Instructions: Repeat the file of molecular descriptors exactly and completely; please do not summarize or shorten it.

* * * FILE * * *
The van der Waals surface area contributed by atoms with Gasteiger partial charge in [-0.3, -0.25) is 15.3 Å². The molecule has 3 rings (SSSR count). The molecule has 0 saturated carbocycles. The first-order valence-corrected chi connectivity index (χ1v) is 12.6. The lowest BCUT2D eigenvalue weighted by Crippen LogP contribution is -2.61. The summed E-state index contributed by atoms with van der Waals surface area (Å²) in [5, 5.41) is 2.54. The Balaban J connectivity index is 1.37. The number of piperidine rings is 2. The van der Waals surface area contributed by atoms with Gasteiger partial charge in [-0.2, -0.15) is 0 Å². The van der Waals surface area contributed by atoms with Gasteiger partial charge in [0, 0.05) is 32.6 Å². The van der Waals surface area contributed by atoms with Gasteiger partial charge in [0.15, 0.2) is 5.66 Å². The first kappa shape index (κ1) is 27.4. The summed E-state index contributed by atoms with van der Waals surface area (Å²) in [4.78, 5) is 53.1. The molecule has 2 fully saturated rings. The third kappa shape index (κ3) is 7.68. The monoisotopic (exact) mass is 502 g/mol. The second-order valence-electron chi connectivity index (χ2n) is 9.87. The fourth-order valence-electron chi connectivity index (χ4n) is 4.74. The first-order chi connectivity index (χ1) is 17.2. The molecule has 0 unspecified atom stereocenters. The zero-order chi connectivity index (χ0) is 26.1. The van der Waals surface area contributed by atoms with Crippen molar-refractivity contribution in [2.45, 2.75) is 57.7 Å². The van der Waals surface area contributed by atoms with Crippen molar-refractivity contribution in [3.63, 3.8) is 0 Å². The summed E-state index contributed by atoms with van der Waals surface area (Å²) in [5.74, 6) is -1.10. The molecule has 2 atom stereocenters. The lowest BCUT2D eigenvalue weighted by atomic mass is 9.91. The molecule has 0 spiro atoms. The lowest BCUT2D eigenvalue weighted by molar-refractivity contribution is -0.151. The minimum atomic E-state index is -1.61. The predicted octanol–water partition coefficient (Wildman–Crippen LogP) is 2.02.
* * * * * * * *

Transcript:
The van der Waals surface area contributed by atoms with Gasteiger partial charge in [-0.3, -0.25) is 15.3 Å². The molecule has 3 rings (SSSR count). The molecule has 0 saturated carbocycles. The first-order valence-corrected chi connectivity index (χ1v) is 12.6. The lowest BCUT2D eigenvalue weighted by Crippen LogP contribution is -2.61. The summed E-state index contributed by atoms with van der Waals surface area (Å²) in [5, 5.41) is 2.54. The Balaban J connectivity index is 1.37. The number of piperidine rings is 2. The van der Waals surface area contributed by atoms with Gasteiger partial charge in [-0.2, -0.15) is 0 Å². The van der Waals surface area contributed by atoms with Gasteiger partial charge in [0, 0.05) is 32.6 Å². The van der Waals surface area contributed by atoms with Gasteiger partial charge in [0.15, 0.2) is 5.66 Å². The first kappa shape index (κ1) is 27.4. The summed E-state index contributed by atoms with van der Waals surface area (Å²) in [4.78, 5) is 53.1. The molecule has 2 fully saturated rings. The third kappa shape index (κ3) is 7.68. The monoisotopic (exact) mass is 502 g/mol. The second-order valence-electron chi connectivity index (χ2n) is 9.87. The fourth-order valence-electron chi connectivity index (χ4n) is 4.74. The first-order chi connectivity index (χ1) is 17.2. The molecule has 0 unspecified atom stereocenters. The zero-order chi connectivity index (χ0) is 26.1. The van der Waals surface area contributed by atoms with Crippen molar-refractivity contribution in [2.45, 2.75) is 57.7 Å². The van der Waals surface area contributed by atoms with Crippen molar-refractivity contribution in [3.63, 3.8) is 0 Å². The summed E-state index contributed by atoms with van der Waals surface area (Å²) in [5.74, 6) is -1.10. The molecule has 2 atom stereocenters. The lowest BCUT2D eigenvalue weighted by atomic mass is 9.91. The molecule has 0 spiro atoms. The lowest BCUT2D eigenvalue weighted by molar-refractivity contribution is -0.151. The minimum atomic E-state index is -1.61. The predicted octanol–water partition coefficient (Wildman–Crippen LogP) is 2.02.